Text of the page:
As a patient moves through the cycle of cardiac care, whether in the ambulance, emergency department, diagnostic imaging center, catheterization laboratory, operating room, and/or critical care ward, technology can help to manage the flow of patient information, making it available when and where it is needed to enable health providers to offer better, faster care. Data from this technology in use have demonstrated reliability and shown improved door-to-balloon time in studies.16
There is little left now to do except to get on with implementing change. The way forward seems clear, and the tools and technology to help us are in place. It has been suggested that perhaps the biggest barrier to implementing co-ordinated improvements is the power of inertia. Even though we can identify strategies and judge institutional preparedness, authors have noted that actual improvement requires moving “beyond preparedness to action.”14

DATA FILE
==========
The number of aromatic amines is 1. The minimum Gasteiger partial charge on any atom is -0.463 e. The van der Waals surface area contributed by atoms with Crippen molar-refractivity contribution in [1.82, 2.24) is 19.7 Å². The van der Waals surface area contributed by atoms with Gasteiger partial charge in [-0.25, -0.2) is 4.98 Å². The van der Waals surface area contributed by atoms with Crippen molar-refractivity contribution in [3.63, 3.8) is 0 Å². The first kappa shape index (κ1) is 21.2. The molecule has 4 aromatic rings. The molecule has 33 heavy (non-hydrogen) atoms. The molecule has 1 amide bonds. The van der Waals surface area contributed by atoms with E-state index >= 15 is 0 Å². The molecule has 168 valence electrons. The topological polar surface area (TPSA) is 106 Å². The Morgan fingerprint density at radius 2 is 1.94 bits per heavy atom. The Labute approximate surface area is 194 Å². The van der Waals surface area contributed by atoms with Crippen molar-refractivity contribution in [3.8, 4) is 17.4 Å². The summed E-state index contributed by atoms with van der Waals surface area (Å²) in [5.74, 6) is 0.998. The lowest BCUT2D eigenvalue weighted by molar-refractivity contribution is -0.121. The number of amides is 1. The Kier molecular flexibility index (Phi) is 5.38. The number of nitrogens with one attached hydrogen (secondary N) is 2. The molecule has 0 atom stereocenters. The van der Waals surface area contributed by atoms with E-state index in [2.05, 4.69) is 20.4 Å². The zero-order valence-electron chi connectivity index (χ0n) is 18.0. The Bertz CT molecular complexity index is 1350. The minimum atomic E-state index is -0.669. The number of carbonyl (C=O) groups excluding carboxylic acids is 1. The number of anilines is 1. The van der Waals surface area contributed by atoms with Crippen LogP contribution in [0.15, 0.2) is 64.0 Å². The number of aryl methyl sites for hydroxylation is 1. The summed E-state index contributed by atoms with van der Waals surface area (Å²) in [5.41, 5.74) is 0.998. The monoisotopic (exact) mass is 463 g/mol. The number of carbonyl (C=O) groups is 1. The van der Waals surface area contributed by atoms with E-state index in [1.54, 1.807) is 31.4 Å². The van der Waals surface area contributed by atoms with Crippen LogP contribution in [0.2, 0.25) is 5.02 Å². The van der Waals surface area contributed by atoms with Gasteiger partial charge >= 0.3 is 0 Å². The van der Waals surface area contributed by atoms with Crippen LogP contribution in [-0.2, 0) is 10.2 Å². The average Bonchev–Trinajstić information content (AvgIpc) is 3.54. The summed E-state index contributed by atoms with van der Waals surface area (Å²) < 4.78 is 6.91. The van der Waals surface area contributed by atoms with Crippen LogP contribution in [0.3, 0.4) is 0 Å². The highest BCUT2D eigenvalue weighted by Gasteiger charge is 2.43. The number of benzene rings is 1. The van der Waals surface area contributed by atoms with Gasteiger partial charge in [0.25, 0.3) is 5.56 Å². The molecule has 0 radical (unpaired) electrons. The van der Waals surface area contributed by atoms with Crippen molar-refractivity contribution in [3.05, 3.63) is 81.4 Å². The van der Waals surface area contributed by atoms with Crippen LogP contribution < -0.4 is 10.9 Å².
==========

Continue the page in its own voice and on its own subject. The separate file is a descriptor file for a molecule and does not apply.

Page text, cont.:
The benefits of reducing the time period from discovery to treatment and meeting door-to-balloon guidelines for AMI are known and well documented. The strategies and protocols that will assist clinicians to achieve the targets that have been set are available. Technological advances to improve outcomes are in place and are cost effective. A paradigm shift is now required in order to bring what we know to be best practice and modern technology together in order to improve overall quality of care for patients with STEMI. Healthcare professionals in Europe and the US have an opportunity to work with educators, regulators, and industry to lead a global drive to make rapid discovery to treatment standard practice.